“We knew that my Andy would not be able to go. He had made no preparation to try to travel over the border,” Julie said. “Luckily, Andy McCarthy was here (in Lexington) and he and Andy talked. We were lucky to get him to commit and that made a big decision… getting a driver right away that could race in Canada eased our worries. That all happened Sunday night.

“It was nice that they could talk one-on-one about the horse, about his temperament and how he would be. Then, after the draw on Tuesday, they had another good discussion on, well, ‘Let’s just make sure nothing happens and we have a clear path. Don’t get caught in a bad spot where you have to grab him.’ With the 10-hole, that was a whole other dynamic for us, but they had a great conversation. They thought we could do well in the race, barring major mishaps with the 10-hole.”

Venerate got away eight in the field of 10 after several horses left hard, causing a four-wide push into the first turn. Altar cut a :27 opening-quarter before handing the lead over to Wellwood winner On A Streak, who led to the half in :56.1 just as Insta Glam came with a powerful rush to claim the top spot going into the final turn. Race favorite Donna Soprano made her move just before the half, with Venerate following.

Insta Glam trotted a strong third-quarter to get the field to that station in 1:24 with a few lengths of separation.

In the stretch, Donna Soprano and Venerate trotted by Insta Glam to set up a battle of their own. Donna Soprano tried to hold on, but Venerate was too much to handle, powering by to a 1:53.2 victory with a winning margin of three-quarters of a length.

“I’m never overconfident, but I really felt that we had put everything in place to have a good race,” Julie said.

French blood

Bred by Steve Stewart and Kemppi Stable, the fact Venerate is by French stallion Love You and out of Muscle Hill mare Peaceful Kemp made him even more attractive to the Millers as a yearling.

“He was eye-catching,” Julie said. “When Andy and I went out to Hunterton, we liked him from the get-go. I had the opportunity to train Eurobond for Lindy Farms in his 3-year-old year and he was a Love You… and what a great mare, too.

“We just loved him and he was Kentucky sired and they race later on in the year, if he even made it at 2. It was one of those things where everything caught our eye and then the turnout was just unbelievable. Andy and I both looked at each other, like, ‘We love him.’”

Turns out Karl and Carter Pinske loved Venerate, too.

“At the sale, we were bidding and the Pinskes were bidding. We realized it and stopped bidding and our partnership began. The breeders got about$10,000 more out of us until we realized it,” said Miller of the colt that was hammered down for $90,000 at last year’s Lexington Selected Yearling Sale. “Karl and Carter came over and said, ‘We saw you were bidding’ and we said, ‘We did, too, so we stopped.’ And he said, ‘So we’ll be partners then.’ It was really great.”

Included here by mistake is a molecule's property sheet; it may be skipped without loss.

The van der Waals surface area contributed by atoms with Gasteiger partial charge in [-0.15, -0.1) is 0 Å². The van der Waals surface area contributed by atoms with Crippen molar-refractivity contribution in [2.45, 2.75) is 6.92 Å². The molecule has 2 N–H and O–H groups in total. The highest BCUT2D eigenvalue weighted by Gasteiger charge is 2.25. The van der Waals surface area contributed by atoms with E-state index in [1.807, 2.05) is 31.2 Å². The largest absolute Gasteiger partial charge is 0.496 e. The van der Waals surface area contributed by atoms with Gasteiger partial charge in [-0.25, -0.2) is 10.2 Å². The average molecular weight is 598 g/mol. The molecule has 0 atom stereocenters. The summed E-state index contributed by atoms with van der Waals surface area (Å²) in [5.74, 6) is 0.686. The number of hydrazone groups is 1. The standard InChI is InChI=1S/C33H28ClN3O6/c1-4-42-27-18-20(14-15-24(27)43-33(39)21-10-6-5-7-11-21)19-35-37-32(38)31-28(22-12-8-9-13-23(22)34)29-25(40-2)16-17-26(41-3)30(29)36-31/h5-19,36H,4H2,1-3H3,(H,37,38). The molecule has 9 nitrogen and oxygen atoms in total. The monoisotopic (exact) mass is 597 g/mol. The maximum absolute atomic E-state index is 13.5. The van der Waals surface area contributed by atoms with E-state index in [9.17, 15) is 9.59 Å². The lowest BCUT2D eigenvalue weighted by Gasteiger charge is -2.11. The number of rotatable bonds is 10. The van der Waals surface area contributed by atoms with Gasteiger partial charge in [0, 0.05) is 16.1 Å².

As for Venerate’s mixture of French and American blood, Julie said the former makes for a strong horse and the latter adds the speed.

“It’s a good combination. I look forward to the new horses, getting the new French bloodline in there is going to improve standardbreds worldwide and in the U.S.”

As for Venerate as an individual, Julie said the colt, “knows he’s strong and powerful, but he really respects what you want to do in the race and in training. He’s just a good feeler.

“He’s just so strong and powerful, but he doesn’t have any wasted motions. He uses his ability to go.”

As for sometimes being a handful to work with, Julie said that’s just price of having a million-dollar race winner.

“The other day he came off the truck and I was there to see him and he could’ve bit my arm off – he just felt good. You’re just so thankful to have that kind of a horse, that he felt so good after that trip from Thursday to racing Saturday in Ontario and then back to Kentucky. He was saying, ‘Don’t bother me, I’m trying to eat.’”

As for whether Venerate’s profitable victory meant Julie and Andy Miller would treat themselves to something spectacular to eat — or some other trinket — Julie just laughed.

“We’ll likely put it all back into the sport to buy new babies and try to do it again.That’s the game. That race is over, turn the page, I’ve got to worry about the next one. We’ll reinvest and keep doing what we love.”